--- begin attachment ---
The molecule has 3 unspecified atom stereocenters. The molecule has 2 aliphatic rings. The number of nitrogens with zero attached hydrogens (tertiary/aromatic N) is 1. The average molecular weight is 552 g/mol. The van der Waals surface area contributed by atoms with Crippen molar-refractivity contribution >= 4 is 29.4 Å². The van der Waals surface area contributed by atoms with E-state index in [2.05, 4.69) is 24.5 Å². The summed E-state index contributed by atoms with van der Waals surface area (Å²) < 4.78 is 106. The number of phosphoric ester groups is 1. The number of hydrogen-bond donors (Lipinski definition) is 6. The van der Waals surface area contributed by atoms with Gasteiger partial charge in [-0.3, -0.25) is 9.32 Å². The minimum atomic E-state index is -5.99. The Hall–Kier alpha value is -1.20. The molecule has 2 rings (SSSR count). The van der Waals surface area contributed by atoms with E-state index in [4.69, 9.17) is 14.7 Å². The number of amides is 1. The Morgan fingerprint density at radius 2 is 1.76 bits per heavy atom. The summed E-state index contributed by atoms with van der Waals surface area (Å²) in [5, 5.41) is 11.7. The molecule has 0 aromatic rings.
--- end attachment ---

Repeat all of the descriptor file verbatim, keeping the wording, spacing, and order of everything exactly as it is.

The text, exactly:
The molecule has 3 unspecified atom stereocenters. The molecule has 2 aliphatic rings. The number of nitrogens with zero attached hydrogens (tertiary/aromatic N) is 1. The average molecular weight is 552 g/mol. The van der Waals surface area contributed by atoms with Crippen molar-refractivity contribution >= 4 is 29.4 Å². The van der Waals surface area contributed by atoms with E-state index in [2.05, 4.69) is 24.5 Å². The summed E-state index contributed by atoms with van der Waals surface area (Å²) < 4.78 is 106. The number of phosphoric ester groups is 1. The number of hydrogen-bond donors (Lipinski definition) is 6. The van der Waals surface area contributed by atoms with Gasteiger partial charge in [-0.3, -0.25) is 9.32 Å². The minimum atomic E-state index is -5.99. The Hall–Kier alpha value is -1.20. The molecule has 2 rings (SSSR count). The van der Waals surface area contributed by atoms with E-state index in [4.69, 9.17) is 14.7 Å². The number of amides is 1. The Morgan fingerprint density at radius 2 is 1.76 bits per heavy atom. The summed E-state index contributed by atoms with van der Waals surface area (Å²) in [5, 5.41) is 11.7. The molecule has 0 aromatic rings.